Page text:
The beauty of the Charlotte Mason educational method is that it is perfectly adaptable to bilingual education. She even made it a requirement for her students to start learning a second language immediately upon entering school at the age of 6 or 7. And that language was French.

bilingual Charlotte Mason method

Basics of Language Learning

We know that to learn any language there are 4 elements involved:

  1. Hearing the language,
  2. Reading the language,
  3. Speaking the language, and
  4. Writing the language.

With much of the method revolved around books, learning a new language (or improving on a second one) becomes much easier and more natural. You can read more about how this works in my post, Best Way to Learn a New Language.

Since this method is so involved, I will explain in another post some of the actual resources I have found to implement the Charlotte Mason method in French and how I’ve had to tweak it to pass the yearly inspections with minimal fuss.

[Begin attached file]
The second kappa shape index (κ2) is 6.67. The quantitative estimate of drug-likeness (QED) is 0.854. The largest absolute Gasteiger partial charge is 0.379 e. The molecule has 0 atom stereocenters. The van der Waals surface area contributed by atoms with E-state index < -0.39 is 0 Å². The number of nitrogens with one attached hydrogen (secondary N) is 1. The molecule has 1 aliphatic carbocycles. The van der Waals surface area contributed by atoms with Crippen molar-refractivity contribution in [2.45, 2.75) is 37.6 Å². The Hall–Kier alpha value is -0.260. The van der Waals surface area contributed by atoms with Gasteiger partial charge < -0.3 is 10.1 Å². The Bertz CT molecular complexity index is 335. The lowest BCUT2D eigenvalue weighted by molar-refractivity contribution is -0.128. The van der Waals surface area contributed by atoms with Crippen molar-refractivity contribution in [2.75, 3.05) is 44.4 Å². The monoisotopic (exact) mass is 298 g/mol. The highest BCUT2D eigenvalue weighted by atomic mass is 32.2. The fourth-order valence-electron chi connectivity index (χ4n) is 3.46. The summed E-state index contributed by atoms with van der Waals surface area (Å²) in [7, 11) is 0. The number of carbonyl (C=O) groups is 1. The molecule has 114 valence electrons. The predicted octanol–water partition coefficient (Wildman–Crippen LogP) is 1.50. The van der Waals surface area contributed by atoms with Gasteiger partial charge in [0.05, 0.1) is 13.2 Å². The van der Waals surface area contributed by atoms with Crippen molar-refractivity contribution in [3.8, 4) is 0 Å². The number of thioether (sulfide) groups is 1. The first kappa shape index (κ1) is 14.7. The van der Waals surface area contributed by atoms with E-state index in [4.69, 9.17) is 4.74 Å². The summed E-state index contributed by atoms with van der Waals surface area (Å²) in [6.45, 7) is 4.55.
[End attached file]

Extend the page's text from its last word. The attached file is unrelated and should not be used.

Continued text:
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4 thoughts on “Bilingual Charlotte Mason Method

  1. Hi there! So when it comes to scheduling, how do you fit it all in? My kids are bilingual too (English and Chinese) and I find the scheduling difficult because I don’t really want to schedule Chinese as the “foreign” language component because I want them to be fluent in it, I don’t want to treat it like a second language. Plus they are also learning Latin. And of course the amount of subjects in a Charlotte Mason education is already very heavy, so what does one do? Any tips you may have for fitting it all in would be greatly appreciated!